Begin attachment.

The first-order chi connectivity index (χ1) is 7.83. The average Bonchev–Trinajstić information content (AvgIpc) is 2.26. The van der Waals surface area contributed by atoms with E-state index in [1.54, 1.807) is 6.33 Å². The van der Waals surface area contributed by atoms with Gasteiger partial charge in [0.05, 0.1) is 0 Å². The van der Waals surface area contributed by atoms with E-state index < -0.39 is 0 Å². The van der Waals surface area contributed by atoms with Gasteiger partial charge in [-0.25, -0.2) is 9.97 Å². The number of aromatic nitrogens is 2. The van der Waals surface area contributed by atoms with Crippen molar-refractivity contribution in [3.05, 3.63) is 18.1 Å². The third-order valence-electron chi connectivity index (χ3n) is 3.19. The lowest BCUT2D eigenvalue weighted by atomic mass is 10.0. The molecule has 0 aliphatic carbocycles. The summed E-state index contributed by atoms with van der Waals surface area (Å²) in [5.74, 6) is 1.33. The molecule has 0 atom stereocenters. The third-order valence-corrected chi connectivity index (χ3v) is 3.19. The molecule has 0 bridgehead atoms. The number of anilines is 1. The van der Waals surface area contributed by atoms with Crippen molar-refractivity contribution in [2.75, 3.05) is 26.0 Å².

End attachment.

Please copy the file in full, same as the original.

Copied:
The first-order chi connectivity index (χ1) is 7.83. The average Bonchev–Trinajstić information content (AvgIpc) is 2.26. The van der Waals surface area contributed by atoms with E-state index in [1.54, 1.807) is 6.33 Å². The van der Waals surface area contributed by atoms with Gasteiger partial charge in [0.05, 0.1) is 0 Å². The van der Waals surface area contributed by atoms with E-state index < -0.39 is 0 Å². The van der Waals surface area contributed by atoms with Gasteiger partial charge in [-0.25, -0.2) is 9.97 Å². The number of aromatic nitrogens is 2. The van der Waals surface area contributed by atoms with Crippen molar-refractivity contribution in [3.05, 3.63) is 18.1 Å². The third-order valence-electron chi connectivity index (χ3n) is 3.19. The lowest BCUT2D eigenvalue weighted by atomic mass is 10.0. The molecule has 0 aliphatic carbocycles. The summed E-state index contributed by atoms with van der Waals surface area (Å²) in [5.74, 6) is 1.33. The molecule has 0 atom stereocenters. The third-order valence-corrected chi connectivity index (χ3v) is 3.19. The molecule has 0 bridgehead atoms. The number of anilines is 1. The van der Waals surface area contributed by atoms with Crippen molar-refractivity contribution in [2.75, 3.05) is 26.0 Å².